Chevy preps Cruze for U.S. invasion

CNET Car Tech gets a preview drive in a European spec Chevrolet Cruze.

Wayne Cunningham Managing Editor / Roadshow
Wayne Cunningham reviews cars and writes about automotive technology for CNET's Roadshow. Prior to the automotive beat, he covered spyware, Web building technologies, and computer hardware. He began covering technology and the Web in 1994 as an editor of The Net magazine.
Wayne Cunningham
3 min read

Chevy Cruze
The Cruze fits in just below the Malibu in the Chevy model lineup. Wayne Cunningham/CNET

Chevrolet Cruze preview drive (photos)

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As part of its new small-car strategy, GM plans three significant launches under the Chevrolet brand over the next three years, the first of which is the Chevrolet Cruze, replacing the current Cobalt. Launched in Europe a year ago, GM reports initial success with the Cruze, despite the fact that it is a sedan in a hatchback-happy continent.

We got the opportunity to drive a European spec Cruze after the Geneva auto show, as a preview of the model that will be coming to the U.S. later this year. Body style, suspension, and interior appointments were basically the same as the U.S. car, but our car's turbocharged 2-liter diesel engine won't be available here in the States.

Instead, expect a turbocharged 1.4-liter gasoline engine, which should get about 40 mpg and produce 138 horsepower, on the LT model, and a 1.8-liter naturally aspirated gasoline engine in the Cruze LS. Chevrolet will offer six-speed manual and automatic transmissions in the Cruze, as opposed to the five-speed manual we saw in our European spec Cruze.

Chevy Cruze engine
The Cruze's diesel engine won't be making the trip to the U.S. Wayne Cunningham/CNET

We met our test drive car in the Swiss town of Gruyere, where they make the cheese, after having driven up there from Geneva in the Chevy Spark, one of the other small cars on Chevy's agenda. Unlike the Spark, which had overt style, the Cruze depends on a more homogeneous appearance, a look that will blend in with all the Toyotas, Nissans, Mazdas, and Fords in the commuter lanes.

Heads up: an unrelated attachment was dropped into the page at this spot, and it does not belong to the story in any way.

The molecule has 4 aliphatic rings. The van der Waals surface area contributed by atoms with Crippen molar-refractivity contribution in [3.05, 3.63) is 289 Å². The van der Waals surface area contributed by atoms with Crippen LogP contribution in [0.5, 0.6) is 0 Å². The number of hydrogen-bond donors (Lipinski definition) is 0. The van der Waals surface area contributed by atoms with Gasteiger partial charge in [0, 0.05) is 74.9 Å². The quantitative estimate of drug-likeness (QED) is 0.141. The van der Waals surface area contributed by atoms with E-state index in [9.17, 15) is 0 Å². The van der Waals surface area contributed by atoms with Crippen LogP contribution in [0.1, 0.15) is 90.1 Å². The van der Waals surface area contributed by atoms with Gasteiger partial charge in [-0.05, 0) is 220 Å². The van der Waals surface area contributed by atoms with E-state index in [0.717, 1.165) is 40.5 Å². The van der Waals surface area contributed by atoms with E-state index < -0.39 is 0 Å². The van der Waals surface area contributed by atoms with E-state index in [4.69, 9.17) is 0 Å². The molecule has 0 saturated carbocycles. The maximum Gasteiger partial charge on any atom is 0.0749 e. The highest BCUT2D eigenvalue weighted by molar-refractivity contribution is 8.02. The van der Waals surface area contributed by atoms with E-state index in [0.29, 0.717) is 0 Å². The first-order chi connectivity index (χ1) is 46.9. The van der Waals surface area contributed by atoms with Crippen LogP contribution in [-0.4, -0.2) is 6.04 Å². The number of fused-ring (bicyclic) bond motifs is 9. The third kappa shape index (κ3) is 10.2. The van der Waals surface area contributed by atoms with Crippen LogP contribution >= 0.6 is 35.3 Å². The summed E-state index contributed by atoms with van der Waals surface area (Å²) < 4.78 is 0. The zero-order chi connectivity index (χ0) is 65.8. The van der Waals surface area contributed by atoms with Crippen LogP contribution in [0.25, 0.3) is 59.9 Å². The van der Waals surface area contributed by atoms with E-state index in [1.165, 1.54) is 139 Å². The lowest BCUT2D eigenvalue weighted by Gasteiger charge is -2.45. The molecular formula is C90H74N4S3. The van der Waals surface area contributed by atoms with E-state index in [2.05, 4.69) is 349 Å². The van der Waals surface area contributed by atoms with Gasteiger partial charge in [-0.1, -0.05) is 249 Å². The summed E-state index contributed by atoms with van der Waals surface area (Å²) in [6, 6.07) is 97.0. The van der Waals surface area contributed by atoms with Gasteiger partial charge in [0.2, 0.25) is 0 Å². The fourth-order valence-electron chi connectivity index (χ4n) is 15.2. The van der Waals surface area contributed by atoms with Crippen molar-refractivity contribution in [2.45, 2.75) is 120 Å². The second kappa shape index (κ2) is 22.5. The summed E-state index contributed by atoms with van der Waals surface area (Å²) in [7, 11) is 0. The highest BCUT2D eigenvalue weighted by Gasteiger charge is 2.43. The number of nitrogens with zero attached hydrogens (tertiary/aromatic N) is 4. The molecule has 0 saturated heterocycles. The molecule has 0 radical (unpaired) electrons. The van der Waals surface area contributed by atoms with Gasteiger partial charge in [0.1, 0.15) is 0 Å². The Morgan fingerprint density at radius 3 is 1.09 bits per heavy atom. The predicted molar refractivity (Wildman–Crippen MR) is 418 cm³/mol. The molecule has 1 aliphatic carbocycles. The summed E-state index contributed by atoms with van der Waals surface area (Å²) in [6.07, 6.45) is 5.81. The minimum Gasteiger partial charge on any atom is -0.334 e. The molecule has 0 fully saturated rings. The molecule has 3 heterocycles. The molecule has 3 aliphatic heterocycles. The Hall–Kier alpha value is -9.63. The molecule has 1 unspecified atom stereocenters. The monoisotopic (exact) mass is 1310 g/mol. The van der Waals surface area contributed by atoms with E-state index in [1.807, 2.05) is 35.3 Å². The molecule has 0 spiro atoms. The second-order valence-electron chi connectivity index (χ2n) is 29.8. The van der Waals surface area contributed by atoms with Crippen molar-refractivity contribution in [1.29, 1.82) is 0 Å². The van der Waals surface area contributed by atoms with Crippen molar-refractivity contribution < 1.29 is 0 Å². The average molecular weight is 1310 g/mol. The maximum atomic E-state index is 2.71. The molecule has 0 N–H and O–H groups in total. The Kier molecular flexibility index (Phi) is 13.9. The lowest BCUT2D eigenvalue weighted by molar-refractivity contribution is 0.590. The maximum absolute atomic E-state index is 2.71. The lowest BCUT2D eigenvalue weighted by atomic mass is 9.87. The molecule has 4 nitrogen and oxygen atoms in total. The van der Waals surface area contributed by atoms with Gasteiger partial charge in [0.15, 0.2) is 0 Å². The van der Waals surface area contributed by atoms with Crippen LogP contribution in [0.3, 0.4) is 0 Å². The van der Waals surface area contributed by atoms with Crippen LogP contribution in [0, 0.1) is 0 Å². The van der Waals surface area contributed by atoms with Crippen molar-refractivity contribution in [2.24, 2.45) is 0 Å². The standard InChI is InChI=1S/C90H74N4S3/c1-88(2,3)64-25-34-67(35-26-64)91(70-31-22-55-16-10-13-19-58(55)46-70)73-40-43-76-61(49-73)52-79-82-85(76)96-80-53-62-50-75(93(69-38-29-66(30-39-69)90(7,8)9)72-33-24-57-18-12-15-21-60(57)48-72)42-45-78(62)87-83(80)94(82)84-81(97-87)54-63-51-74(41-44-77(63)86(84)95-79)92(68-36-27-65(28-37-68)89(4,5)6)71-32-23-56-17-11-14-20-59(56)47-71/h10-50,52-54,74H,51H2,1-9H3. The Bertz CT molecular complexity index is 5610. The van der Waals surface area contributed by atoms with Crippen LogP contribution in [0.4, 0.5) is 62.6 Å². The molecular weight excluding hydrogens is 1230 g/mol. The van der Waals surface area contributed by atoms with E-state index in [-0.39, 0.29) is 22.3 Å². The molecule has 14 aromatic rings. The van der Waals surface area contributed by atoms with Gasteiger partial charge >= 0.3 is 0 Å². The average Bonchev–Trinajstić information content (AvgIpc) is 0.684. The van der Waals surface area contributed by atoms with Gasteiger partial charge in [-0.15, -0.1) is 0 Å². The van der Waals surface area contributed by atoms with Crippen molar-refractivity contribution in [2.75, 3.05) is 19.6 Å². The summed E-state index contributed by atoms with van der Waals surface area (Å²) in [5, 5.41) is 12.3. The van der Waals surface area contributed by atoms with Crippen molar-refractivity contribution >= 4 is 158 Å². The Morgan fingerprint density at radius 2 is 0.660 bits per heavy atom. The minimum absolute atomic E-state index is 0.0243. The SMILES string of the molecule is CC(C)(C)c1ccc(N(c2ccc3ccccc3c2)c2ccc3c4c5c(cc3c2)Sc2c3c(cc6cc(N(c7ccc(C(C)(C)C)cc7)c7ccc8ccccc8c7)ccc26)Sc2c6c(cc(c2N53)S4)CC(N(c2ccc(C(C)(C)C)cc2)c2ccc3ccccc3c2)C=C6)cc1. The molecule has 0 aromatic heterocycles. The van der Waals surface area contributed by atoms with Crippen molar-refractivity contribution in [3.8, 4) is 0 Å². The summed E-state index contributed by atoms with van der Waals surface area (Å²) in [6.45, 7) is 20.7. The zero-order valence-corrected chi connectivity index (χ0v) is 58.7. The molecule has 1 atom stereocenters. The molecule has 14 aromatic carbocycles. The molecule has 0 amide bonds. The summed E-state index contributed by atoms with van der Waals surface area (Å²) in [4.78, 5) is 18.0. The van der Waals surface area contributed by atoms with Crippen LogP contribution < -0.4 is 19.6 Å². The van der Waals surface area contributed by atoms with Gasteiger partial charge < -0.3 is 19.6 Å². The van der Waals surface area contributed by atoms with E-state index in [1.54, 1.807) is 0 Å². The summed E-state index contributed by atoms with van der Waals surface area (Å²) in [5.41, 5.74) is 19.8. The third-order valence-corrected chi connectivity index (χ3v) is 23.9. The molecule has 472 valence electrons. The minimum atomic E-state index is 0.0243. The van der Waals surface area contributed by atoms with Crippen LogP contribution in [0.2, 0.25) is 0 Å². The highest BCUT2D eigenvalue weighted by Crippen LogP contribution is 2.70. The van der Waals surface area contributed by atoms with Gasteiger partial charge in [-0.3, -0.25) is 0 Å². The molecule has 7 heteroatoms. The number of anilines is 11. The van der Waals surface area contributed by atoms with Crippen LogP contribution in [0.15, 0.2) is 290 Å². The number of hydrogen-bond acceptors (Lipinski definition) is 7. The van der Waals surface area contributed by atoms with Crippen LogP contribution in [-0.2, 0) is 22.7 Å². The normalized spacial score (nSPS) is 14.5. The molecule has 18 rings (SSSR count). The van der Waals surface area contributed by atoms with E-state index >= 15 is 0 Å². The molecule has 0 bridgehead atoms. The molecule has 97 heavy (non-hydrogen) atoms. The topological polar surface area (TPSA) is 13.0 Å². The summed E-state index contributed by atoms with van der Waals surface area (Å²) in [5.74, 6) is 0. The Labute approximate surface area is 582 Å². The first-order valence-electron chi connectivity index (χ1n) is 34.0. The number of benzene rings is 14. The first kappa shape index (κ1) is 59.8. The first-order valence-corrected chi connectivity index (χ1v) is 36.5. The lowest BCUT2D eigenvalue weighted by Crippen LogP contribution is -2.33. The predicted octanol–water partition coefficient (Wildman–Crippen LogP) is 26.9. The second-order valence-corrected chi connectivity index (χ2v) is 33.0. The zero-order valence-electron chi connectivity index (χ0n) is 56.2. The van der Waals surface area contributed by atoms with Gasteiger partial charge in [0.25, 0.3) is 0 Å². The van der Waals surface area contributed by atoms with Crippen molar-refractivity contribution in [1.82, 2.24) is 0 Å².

The Cruze does well representing the modern, small sedan, and the grille treatment, the single bar wearing the Chevy bow tie across the front, makes it look like a down-sized Malibu. Probably the greatest success of the design is in making a small car look big.

In the front seats, it almost felt like we were sitting in a midsize sedan, with plenty of elbow and head room. Backseat legroom was more compromised, although the seat looked cushy. For an economy car, the cabin design was also nicely done. Don't expect wood trim or leather in a car that will probably retail for well under $20k, but cloth panel inserts, in the same pattern as the seats, looked good.

As a sign that Chevy kept cabin noise down, it took us quite a while to realize that the Cruze we were driving had a diesel engine. There was none of the usual diesel clatter, although the low redline on the tachometer gave us a clue. Acceleration felt responsive, and we were able to spool up some passing power, although these qualities are irrelevant, as the diesel engine won't be available in the U.S.

Likewise the transmission, a five-speed manual, will gain an extra gear when the car comes to the U.S. We liked the short, sporty-feeling shifter, but found the shift gate lacked good separation between the gears. We missed more than one shift, ending up in too high a gear and wondering why the car wouldn't accelerate.

Chevy Cruze stereo interface
These buttons should do a lot more than just change radio stations. Wayne Cunningham/CNET

We counted six speakers around the car, a typical arrangement with woofers in the doors and tweeters in the A-pillars. This car lacked a USB port, but it looked like space had been intentionally carved out for one next to the auxiliary jack in the console.

In the European version, navigation with traffic is available as an option. We don't expect this option to come to the U.S., but GM will probably install OnStar. A Chevrolet representative told us that Bluetooth would be available in the U.S. version of the car.

The stereo controls looked like they were capable of far more than scrolling through radio stations. The four directional buttons surrounding a play/pause button looked particularly intriguing, as if they would work well with a navigation system. Other automakers have certainly gotten by with less for controlling a full cabin tech suite.

As we drove through high Swiss valleys, the Cruze felt reasonably capable, as drivable as a Toyota Corolla. The car lacked any sport aspirations, its suspension merely keeping the car level and providing a decent ride. We ran the car up to a few turns, but it just didn't have the power to make the tires sing.

When it gets to the U.S., the Cruze should prove popular as an inexpensive commuter car. The turbocharged 1.4-liter engine could be its secret weapon, helping it beat the competition in fuel economy. But we don't expect it to excel as a tech car, unless Chevrolet offers a similar navigation system to that found in its Traverse crossover.